Twitter will label, but not delete, tweets from politicians who violate its rules

Twitter is changing its policy to solve a problem that has plagued the platform for years: what to do when a prominent figure, like President Donald Trump, violates the platform’s rules but the message remains of public interest.

The social media company announced Thursday a new series of rules around accounts of politicians with large followings, including the introduction of a label that will be applied to tweets from public figures who violate company policies.

The announcement comes after years of criticism, particularly from Democrats, of Twitter’s permissiveness toward the president when he publishes tweets that appear to violate the company’s rules.

Twitter will apply these new guidelines to verified users with more than 100,000 followers who hold government office or are running for office. If qualifying users violate the rules, the platform will require people to click or tap through a screen before they can see the tweet.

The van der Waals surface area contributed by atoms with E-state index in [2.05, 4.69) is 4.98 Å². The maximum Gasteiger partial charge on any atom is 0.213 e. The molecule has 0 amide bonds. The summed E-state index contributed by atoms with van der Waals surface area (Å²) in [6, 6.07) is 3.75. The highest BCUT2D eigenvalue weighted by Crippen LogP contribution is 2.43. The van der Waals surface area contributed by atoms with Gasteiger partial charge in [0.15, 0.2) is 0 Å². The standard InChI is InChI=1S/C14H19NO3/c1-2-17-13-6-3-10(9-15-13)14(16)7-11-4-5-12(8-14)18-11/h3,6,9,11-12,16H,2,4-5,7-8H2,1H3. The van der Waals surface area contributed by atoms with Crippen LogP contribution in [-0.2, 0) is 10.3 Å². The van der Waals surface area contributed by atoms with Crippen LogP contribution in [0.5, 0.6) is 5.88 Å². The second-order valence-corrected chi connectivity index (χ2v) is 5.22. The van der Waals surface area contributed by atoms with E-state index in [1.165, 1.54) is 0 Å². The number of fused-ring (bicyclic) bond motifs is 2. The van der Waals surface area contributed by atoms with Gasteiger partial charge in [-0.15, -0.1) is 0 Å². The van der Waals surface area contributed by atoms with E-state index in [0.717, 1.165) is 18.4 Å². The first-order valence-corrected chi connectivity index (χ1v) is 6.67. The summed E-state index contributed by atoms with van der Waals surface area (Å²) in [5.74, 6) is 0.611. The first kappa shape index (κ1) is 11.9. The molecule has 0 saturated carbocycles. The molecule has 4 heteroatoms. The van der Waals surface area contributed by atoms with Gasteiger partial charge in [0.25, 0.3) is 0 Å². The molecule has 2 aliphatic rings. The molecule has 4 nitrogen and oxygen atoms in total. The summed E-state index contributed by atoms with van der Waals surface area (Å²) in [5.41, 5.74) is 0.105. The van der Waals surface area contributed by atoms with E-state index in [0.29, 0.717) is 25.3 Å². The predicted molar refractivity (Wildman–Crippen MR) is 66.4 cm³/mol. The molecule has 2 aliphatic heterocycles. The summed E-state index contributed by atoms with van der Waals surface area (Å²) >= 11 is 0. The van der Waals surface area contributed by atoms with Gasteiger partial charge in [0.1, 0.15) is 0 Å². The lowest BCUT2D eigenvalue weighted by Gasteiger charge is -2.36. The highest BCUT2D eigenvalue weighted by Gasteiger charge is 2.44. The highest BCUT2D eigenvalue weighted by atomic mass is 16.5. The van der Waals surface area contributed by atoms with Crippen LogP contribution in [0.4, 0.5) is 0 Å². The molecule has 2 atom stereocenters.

According to the company’s announcement, the screen will tell users that “The Twitter rules about abusive behavior apply to this Tweet. However, Twitter has determined that it may be in the public’s interest for the Tweet to remain available.”

The company said the labeled tweet that violates their policy won’t be algorithmically prioritized in an effort to “strike the right balance between enabling free expression, fostering accountability, and reducing the potential harm caused.” Members of Twitter’s trust and safety, public policy, legal and regional teams will determine which tweets fall under this new guideline.

“A critical function of our service is providing a place where people can openly and publicly respond to their leaders and hold them accountable,” Twitter said in the announcement.

Twitter guidelines currently ban harassment, bullying, threats of violence and violence, among other things, and the platform removes what it determines to be “hateful conduct.”

The new policy won’t be applied retroactively but could potentially apply to future tweets of the president.

Last year, Trump threatened Iranian President Hassan Rouhani on Twitter in all caps, saying if Iran threatened the United States again, the country would “suffer consequences the likes of which few throughout history have ever suffered before.”

At the time, many were outraged over the tweet, and called for Twitter CEO Jack Dorsey to take action. Under the new guidelines, it is possible such a threat from the president would now be labeled.